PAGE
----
"To answer the question of what it means to be an American citizen in these turbulent times, the poet Sekou Sundiata traveled the country for two years, conducting classroom discussions and attending potluck dinners to forage for people’s personal experiences to add to his own insights. The result is “The 51st (dream) State,” a hyperactive mosaic of poetry, music, dance and videotaped interviews that had it's premier at Brooklyn Academy of Music" -read more of this article at Questioning U.S. Identity in the Aftermath of 9/11 By FELICIA R. LEE
What does it mean to you to be a citizen of American culture?
Do you feel Sekou's estrangement between American civic ideals and practice?
“Living in the aftermath of 9/11, I feel an urgent and renewed engagement with what it means to be an American. But that engagement is a troubling one because of a longstanding estrangement between American civic ideals and American civic practice. This project is my response to this reality. I take it as a civic responsibility to think about these things out loud, in the ritualized forum of theater and public dialogue.”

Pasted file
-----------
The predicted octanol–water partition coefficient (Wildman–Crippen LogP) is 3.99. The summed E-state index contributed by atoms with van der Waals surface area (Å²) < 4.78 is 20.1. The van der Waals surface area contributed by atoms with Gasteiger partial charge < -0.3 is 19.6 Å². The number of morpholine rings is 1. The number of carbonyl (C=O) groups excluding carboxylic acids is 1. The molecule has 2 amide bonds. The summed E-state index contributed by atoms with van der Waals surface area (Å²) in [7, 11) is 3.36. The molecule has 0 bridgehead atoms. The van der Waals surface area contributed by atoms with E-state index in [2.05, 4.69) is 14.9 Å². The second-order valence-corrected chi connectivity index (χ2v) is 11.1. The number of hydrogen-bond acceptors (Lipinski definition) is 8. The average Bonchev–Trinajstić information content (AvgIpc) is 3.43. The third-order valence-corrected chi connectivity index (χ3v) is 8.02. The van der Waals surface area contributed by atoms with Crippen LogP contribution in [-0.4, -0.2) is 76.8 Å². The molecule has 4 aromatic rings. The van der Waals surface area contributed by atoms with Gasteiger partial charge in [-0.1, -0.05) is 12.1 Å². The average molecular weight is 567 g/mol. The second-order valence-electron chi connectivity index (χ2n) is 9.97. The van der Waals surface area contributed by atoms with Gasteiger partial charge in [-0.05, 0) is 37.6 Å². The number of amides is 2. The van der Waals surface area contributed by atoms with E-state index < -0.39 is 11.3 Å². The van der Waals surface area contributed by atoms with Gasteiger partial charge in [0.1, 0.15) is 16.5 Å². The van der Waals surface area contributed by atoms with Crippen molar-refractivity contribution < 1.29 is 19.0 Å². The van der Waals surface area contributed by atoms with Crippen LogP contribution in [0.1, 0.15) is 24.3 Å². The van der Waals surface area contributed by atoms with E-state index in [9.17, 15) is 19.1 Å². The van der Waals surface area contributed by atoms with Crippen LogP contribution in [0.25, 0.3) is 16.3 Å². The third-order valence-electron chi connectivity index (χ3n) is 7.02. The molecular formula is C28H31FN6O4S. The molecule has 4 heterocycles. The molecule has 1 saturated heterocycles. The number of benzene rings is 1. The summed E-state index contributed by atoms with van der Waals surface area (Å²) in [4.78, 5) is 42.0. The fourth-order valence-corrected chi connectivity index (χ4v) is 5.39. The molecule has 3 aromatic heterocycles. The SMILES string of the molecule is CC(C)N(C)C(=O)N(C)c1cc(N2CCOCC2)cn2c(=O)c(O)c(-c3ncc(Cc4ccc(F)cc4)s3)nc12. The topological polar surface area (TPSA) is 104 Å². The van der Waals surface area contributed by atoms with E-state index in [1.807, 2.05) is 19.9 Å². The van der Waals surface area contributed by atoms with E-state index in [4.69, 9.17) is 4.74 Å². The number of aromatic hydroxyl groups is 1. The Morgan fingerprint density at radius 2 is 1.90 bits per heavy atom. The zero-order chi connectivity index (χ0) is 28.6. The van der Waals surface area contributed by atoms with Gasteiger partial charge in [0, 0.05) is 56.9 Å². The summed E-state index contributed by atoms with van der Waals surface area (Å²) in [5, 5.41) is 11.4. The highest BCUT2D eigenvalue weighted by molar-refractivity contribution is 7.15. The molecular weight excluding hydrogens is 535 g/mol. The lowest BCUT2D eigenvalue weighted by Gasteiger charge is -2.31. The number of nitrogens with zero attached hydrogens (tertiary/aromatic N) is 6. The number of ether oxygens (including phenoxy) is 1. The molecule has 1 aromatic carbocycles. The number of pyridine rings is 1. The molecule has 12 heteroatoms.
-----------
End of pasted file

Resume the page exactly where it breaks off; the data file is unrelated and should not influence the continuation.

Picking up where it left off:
- Sekou Sundiata
The America Project & the 51st (dream) State
Experience this poetic mosaic of renewed engagement with the American experience through this Oct, 10th 2013 performance of 'State':
On Sekou's "'Non-rhetorical' political confrontation" -
"Sekou Sundiata was a master of “non-rhetorical” political confrontation, letting the situation, the facts, the true stories of regular people, speak for themselves. Sekou was also poet, performer, scholar and visionary who survived heroin, a kidney transplant and more."
- More from Solidarity: http://www.solidarity-us.org/site/node/1328
Sundiata on the creation of dream language to talk about the 51st State -
“I went on tour in 2001, right before 9/11, and I was looking at an itinerary,” Mr. Sundiata said during an interview in his tiny, spare New School office. “We were going to South Dakota, North Dakota, Utah. I took out a road atlas and I saw Nazareth and Bethlehem, Pa.; Trinidad, Ariz.; Warsaw, Fla. — all these places named after places in the world. World history is being dreamed despite the fact that America is conceptualized in a monochromatic way sometimes."
“I thought maybe the 51st state is a dream state,” he said. “I discovered an active discourse in academic circles about the 51st state. Maybe the 51st state is a state of war. Rumsfeld has said the 21st century will be a time of constant war. You need dream language to get at it.”
-read more of this article at Questioning U.S. Identity in the Aftermath of 9/11 By FELICIA R. LEE